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Rick Davies, Salsa Norteña

Album Review


Published June 27, 2012 at 9:50 a.m.


(Emlyn Music, CD, Digital Download)

Trombonist Rick Davies is among the region’s most accomplished Latin jazz players. But before he relocated to the North Country a decade ago to join the faculty at SUNY Plattsburgh, he plied his trade for years in NYC and the Caribbean, and shared stages with Latin jazz giants from Tito Puente to Santiago Ceron. With Wyclef Jean, Davies has performed for President Bill Clinton and appeared in an episode of VH1’s “Storytellers.” Davies’ accolades extend into pop, as well: He’s recorded with Blondie and Michael Jackson and worked with the likes of Gloria Gaynor. In short, dude’s legit.

Locally, Davies is perhaps best known for his work in the Latin-jazz all-star ensemble he founded, Jazzismo. It features some of northern New York and Vermont’s finest players, including pianist Tom Cleary and bassist John Rivers. Davies’ latest labor of love, an extension of that group, is a new album titled Salsa Norteña. It stars six Jazzismo alums and several notable Latin-jazz players from New York, Vermont and Montréal, including trumpeter Ray Vega, drummer Jonathan Maldonado and vocalist Jorge “Papo” Ross.

The record boasts eight original compositions from Davies, written in tribute to, and in the style of, salsa dura, a branch of the genre popularized in NYC in the 1970s that emphasizes propulsive percussion grooves over horn and vocal melodies. Recorded in Montréal and mastered by Lane Gibson in Charlotte, Salsa Norteña plays like a street festival in Washington Heights. The bright, colorful and irresistible collection of Latin grooves is delicately arranged and expertly, vibrantly executed with immaculate taste.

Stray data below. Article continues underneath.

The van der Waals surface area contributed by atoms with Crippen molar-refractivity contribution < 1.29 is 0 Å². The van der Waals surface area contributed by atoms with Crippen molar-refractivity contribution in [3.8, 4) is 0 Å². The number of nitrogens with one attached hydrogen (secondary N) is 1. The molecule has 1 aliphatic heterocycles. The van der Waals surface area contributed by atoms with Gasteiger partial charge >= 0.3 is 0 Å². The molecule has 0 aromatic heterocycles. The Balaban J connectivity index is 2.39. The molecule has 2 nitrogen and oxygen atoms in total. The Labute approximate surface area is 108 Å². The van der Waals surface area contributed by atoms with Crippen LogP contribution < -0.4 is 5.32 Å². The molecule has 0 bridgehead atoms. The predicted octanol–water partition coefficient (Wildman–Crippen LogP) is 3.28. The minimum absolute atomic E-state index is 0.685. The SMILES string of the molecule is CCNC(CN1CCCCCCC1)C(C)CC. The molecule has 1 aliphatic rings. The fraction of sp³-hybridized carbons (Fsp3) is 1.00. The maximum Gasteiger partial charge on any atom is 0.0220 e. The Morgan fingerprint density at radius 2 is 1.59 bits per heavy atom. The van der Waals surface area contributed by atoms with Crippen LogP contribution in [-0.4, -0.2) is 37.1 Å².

From the opening pulse of “Baile de Amor” through the rumbling closer “Son, Son, Son,” Davies has crafted an album that deserves a place in the collections of discerning Latin-jazz aficionados anywhere. Without exception, the performances here are stellar. Davies in particular displays a beautifully expressive tone that both accents Ross’ sandy croon and proves a worthy foil to Vega’s explosive trumpet. Alternating tunes, bassists Edward Maldonado and Rivers compose a formidable rhythm section alongside Jonathan Maldonado and Neville “Pichi” Ainsley on conga. Cleary is subtly magnificent on piano, while saxophonist Alex Stewart and trumpeter Eduardo Sanchez round out a terrific horn section.

Latin jazz may not get as much play here as do other jazz idioms. But Davies’ latest is proof that quality trumps quantity. Salsa Norteña is a masterful album and a perfect soundtrack to the steamy summer nights that lie ahead.

Rick Davies appears at Irises Café & Wine Bar in Plattsburgh this Friday, June 29, with the Latin Jazz Thugtet.

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